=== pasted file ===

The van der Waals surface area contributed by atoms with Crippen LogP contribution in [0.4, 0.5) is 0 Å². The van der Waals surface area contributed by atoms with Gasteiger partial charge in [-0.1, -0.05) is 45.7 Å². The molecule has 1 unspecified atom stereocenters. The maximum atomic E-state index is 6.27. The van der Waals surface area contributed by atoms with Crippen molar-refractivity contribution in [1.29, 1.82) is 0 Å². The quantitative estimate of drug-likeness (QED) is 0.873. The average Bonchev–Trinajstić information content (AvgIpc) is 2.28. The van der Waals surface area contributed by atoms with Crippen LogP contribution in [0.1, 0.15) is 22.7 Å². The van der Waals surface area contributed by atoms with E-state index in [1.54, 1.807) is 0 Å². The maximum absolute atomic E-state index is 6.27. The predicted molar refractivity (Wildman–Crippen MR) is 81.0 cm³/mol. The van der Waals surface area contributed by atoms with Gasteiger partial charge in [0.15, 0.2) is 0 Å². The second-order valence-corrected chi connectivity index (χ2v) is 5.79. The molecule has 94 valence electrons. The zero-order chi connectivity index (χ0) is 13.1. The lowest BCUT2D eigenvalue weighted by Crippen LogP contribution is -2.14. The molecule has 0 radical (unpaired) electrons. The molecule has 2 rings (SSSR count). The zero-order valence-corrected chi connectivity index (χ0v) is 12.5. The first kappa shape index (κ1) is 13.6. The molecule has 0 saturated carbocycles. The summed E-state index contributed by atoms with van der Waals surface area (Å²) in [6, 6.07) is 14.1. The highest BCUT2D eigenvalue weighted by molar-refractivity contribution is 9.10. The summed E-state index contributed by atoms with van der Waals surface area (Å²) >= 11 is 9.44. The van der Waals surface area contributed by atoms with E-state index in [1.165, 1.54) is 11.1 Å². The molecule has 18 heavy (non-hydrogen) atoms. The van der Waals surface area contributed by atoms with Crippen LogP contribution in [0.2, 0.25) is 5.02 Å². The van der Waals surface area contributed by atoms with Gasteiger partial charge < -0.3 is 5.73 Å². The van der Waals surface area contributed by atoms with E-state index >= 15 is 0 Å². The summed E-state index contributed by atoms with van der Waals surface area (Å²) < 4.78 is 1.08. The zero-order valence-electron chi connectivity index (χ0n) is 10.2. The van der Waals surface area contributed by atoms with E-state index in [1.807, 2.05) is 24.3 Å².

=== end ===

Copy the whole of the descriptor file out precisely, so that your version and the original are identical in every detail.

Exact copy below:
The van der Waals surface area contributed by atoms with Crippen LogP contribution in [0.4, 0.5) is 0 Å². The van der Waals surface area contributed by atoms with Gasteiger partial charge in [-0.1, -0.05) is 45.7 Å². The molecule has 1 unspecified atom stereocenters. The maximum atomic E-state index is 6.27. The van der Waals surface area contributed by atoms with Crippen molar-refractivity contribution in [1.29, 1.82) is 0 Å². The quantitative estimate of drug-likeness (QED) is 0.873. The average Bonchev–Trinajstić information content (AvgIpc) is 2.28. The van der Waals surface area contributed by atoms with Crippen LogP contribution in [0.1, 0.15) is 22.7 Å². The van der Waals surface area contributed by atoms with E-state index in [1.54, 1.807) is 0 Å². The maximum absolute atomic E-state index is 6.27. The predicted molar refractivity (Wildman–Crippen MR) is 81.0 cm³/mol. The van der Waals surface area contributed by atoms with Gasteiger partial charge in [0.15, 0.2) is 0 Å². The second-order valence-corrected chi connectivity index (χ2v) is 5.79. The molecule has 94 valence electrons. The zero-order chi connectivity index (χ0) is 13.1. The lowest BCUT2D eigenvalue weighted by Crippen LogP contribution is -2.14. The molecule has 0 radical (unpaired) electrons. The molecule has 2 rings (SSSR count). The zero-order valence-corrected chi connectivity index (χ0v) is 12.5. The first kappa shape index (κ1) is 13.6. The molecule has 0 saturated carbocycles. The summed E-state index contributed by atoms with van der Waals surface area (Å²) in [6, 6.07) is 14.1. The highest BCUT2D eigenvalue weighted by molar-refractivity contribution is 9.10. The summed E-state index contributed by atoms with van der Waals surface area (Å²) >= 11 is 9.44. The van der Waals surface area contributed by atoms with E-state index in [1.165, 1.54) is 11.1 Å². The molecule has 18 heavy (non-hydrogen) atoms. The van der Waals surface area contributed by atoms with Crippen LogP contribution in [0.2, 0.25) is 5.02 Å². The van der Waals surface area contributed by atoms with Gasteiger partial charge < -0.3 is 5.73 Å². The van der Waals surface area contributed by atoms with E-state index >= 15 is 0 Å². The summed E-state index contributed by atoms with van der Waals surface area (Å²) < 4.78 is 1.08. The zero-order valence-electron chi connectivity index (χ0n) is 10.2. The van der Waals surface area contributed by atoms with E-state index in [1.807, 2.05) is 24.3 Å².